Parks Canada official merchandise was created as a meaningful outlet for expressing Canadians' pride and support for their country’s incredible natural spaces and heritage places.

There are multiple ways Canadians and international visitors can purchase Parks Canada official merchandise: online through the Parks Canada Shop, or in stores owned and managed by Parks Canada or other retailers.

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Since 2017, Parks Canada has reinvested 100% of its profits from the sale of official merchandise into programs and conservation projects at Parks Canada administered places. Here are some of these projects.


Sharing the waters with belugas at Saguenay–St. Lawrence (2021)

A beluga whale emerging vertically from the water.

In 2021, purchases support the scientific monitoring of the St. Lawrence beluga whale at Saguenay–St. Lawrence Marine Park. From the shore, the Parks Canada research team studies how this endangered species socializes, feeds, and rests. They also characterize recreational boat and ship traffic. Monitoring helps better understand the natural habitat of the beluga whale to put into place strong conservation measures.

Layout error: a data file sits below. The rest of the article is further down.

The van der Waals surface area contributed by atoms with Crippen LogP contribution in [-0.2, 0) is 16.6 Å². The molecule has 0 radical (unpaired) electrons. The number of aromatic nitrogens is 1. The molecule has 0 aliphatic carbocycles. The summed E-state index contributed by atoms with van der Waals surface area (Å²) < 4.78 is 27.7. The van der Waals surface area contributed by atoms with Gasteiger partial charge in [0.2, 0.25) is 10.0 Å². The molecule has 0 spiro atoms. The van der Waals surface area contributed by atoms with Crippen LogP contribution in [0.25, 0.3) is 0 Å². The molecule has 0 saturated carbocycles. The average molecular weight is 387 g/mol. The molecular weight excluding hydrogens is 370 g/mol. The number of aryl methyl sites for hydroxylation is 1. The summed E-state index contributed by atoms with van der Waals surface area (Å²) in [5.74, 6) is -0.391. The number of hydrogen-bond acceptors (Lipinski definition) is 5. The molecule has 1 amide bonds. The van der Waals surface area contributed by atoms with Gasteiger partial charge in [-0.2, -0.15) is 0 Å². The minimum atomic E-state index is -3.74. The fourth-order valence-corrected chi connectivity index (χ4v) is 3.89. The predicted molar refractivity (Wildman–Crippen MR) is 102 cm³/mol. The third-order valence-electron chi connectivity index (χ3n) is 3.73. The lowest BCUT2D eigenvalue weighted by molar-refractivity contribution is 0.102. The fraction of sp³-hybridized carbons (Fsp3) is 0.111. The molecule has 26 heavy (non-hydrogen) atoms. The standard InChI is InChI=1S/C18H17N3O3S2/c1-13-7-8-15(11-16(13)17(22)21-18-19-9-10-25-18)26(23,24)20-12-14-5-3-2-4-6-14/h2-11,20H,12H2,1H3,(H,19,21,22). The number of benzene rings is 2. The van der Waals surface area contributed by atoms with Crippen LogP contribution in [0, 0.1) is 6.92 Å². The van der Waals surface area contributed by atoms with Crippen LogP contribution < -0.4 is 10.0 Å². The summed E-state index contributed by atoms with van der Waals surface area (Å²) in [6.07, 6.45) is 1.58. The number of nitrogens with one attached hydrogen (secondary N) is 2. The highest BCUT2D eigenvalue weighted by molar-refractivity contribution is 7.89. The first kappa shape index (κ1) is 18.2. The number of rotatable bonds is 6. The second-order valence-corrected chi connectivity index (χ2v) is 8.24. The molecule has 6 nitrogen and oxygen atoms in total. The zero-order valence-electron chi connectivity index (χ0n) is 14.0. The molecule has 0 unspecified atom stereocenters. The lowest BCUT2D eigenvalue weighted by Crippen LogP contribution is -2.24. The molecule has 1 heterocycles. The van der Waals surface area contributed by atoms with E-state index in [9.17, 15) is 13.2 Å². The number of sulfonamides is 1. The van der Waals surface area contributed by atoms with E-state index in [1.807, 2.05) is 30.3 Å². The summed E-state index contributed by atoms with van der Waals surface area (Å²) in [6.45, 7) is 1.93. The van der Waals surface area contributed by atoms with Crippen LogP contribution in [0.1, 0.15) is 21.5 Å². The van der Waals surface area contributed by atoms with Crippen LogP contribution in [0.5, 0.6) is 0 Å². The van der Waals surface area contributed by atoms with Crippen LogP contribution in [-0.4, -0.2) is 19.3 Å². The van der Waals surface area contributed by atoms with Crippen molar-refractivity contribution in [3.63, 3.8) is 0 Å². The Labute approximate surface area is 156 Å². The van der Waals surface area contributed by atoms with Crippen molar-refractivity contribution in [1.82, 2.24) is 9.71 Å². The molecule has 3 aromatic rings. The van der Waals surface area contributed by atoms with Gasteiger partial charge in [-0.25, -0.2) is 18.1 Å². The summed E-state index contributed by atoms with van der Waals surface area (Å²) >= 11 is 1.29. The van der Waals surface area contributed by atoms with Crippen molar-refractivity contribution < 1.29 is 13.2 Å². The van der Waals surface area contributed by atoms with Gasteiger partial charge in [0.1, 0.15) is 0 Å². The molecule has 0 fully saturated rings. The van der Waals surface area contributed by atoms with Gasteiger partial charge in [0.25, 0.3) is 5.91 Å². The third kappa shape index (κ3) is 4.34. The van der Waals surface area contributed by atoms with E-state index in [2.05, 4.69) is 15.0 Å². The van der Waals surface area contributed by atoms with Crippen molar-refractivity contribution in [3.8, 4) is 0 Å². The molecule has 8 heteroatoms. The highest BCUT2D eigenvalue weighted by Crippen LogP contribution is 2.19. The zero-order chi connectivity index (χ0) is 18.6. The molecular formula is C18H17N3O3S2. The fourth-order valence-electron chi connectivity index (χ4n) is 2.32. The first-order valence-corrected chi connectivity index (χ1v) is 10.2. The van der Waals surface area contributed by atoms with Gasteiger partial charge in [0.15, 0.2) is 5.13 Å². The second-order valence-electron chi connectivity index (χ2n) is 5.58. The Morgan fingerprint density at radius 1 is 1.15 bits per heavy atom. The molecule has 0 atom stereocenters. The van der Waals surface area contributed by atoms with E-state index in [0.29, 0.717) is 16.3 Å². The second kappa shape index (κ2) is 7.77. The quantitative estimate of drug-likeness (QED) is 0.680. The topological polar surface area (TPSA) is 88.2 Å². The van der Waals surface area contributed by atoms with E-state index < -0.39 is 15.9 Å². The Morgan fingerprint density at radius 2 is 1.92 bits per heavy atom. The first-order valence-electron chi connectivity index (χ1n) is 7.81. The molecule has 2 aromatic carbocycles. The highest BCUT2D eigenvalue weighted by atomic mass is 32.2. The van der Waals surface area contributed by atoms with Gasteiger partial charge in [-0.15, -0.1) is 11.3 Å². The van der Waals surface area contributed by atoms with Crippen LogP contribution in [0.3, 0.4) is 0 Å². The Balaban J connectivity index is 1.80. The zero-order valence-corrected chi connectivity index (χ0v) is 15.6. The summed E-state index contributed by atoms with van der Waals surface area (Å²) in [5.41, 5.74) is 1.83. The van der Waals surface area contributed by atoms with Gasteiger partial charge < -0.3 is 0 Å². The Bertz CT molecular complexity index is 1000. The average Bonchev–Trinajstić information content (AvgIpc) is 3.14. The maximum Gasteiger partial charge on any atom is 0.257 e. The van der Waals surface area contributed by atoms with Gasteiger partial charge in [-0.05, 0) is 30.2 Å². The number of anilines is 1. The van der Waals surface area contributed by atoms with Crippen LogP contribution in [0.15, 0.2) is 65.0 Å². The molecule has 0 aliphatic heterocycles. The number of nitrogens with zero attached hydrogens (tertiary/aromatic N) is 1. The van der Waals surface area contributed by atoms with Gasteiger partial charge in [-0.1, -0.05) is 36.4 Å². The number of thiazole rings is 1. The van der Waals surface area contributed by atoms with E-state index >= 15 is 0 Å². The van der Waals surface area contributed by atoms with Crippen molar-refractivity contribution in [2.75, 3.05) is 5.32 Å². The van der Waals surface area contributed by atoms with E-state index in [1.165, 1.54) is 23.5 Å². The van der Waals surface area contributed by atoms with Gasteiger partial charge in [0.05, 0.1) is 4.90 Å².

Fire for fauna at Grasslands (2020)

A Parks Canada employee walks near a prescribed fire on the prairie.

At Grasslands National Park, prescribed fire has improved grassland habitat for birds and some iconic prairie species including bison and the super-cute (and threatened) black-tailed prairie dog. Prescribed fire helps restore grassland biodiversity and reduce combustible grasses that contribute to uncontrollable wildfires.

Kokanee Salmon in Kluane (2019)

Kathleen River
Kathleen River, Kluane National Park and Reserve. Kluane's kokanee salmon complete their entire life cycle in the Kathleen Lake ecosystem.

In Kluane National Park and Reserve, proceeds helped fund genetic research of the kokanee salmon to determine viable recovery options. Parks Canada is concerned about declining numbers and the genetic health of the current population.

Turtles at Point Pelee (2017)

A Parks Canada employee shows a painted turtle to a young girl.

Point Pelee National Park enlisted the help of experts who recommended new measures to make the local habitat safer for turtles, which will also benefit the park’s snakes, frogs, toads and the endangered five-lined skink, a tiny lizard familiar to the area.